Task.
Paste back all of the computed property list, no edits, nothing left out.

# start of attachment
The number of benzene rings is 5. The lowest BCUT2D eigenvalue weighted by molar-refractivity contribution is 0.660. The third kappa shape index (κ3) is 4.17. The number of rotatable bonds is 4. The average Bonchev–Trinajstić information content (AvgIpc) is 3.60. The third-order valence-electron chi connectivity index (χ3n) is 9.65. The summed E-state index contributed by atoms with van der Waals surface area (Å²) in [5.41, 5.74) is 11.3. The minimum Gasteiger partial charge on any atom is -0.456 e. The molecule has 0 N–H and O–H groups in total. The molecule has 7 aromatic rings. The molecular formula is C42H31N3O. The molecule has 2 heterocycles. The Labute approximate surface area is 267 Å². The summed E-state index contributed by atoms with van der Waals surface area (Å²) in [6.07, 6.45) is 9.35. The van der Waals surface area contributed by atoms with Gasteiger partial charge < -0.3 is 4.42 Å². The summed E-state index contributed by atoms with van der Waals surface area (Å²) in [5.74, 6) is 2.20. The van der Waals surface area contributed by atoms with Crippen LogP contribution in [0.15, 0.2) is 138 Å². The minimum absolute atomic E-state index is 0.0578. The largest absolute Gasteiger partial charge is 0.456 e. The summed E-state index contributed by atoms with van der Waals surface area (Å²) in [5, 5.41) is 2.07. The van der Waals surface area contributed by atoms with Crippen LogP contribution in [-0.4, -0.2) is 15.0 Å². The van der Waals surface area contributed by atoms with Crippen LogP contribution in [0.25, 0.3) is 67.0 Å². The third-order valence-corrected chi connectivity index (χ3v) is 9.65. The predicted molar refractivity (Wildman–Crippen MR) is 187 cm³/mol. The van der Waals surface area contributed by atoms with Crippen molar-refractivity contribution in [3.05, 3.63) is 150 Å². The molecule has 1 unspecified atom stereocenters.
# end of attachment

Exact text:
The number of benzene rings is 5. The lowest BCUT2D eigenvalue weighted by molar-refractivity contribution is 0.660. The third kappa shape index (κ3) is 4.17. The number of rotatable bonds is 4. The average Bonchev–Trinajstić information content (AvgIpc) is 3.60. The third-order valence-electron chi connectivity index (χ3n) is 9.65. The summed E-state index contributed by atoms with van der Waals surface area (Å²) in [5.41, 5.74) is 11.3. The minimum Gasteiger partial charge on any atom is -0.456 e. The molecule has 0 N–H and O–H groups in total. The molecule has 7 aromatic rings. The molecular formula is C42H31N3O. The molecule has 2 heterocycles. The Labute approximate surface area is 267 Å². The summed E-state index contributed by atoms with van der Waals surface area (Å²) in [6.07, 6.45) is 9.35. The van der Waals surface area contributed by atoms with Gasteiger partial charge < -0.3 is 4.42 Å². The summed E-state index contributed by atoms with van der Waals surface area (Å²) in [5.74, 6) is 2.20. The van der Waals surface area contributed by atoms with Crippen LogP contribution in [0.15, 0.2) is 138 Å². The minimum absolute atomic E-state index is 0.0578. The largest absolute Gasteiger partial charge is 0.456 e. The summed E-state index contributed by atoms with van der Waals surface area (Å²) in [5, 5.41) is 2.07. The van der Waals surface area contributed by atoms with Crippen LogP contribution in [-0.4, -0.2) is 15.0 Å². The van der Waals surface area contributed by atoms with Crippen LogP contribution in [0.25, 0.3) is 67.0 Å². The third-order valence-corrected chi connectivity index (χ3v) is 9.65. The predicted molar refractivity (Wildman–Crippen MR) is 187 cm³/mol. The van der Waals surface area contributed by atoms with Crippen molar-refractivity contribution in [3.05, 3.63) is 150 Å². The molecule has 1 unspecified atom stereocenters.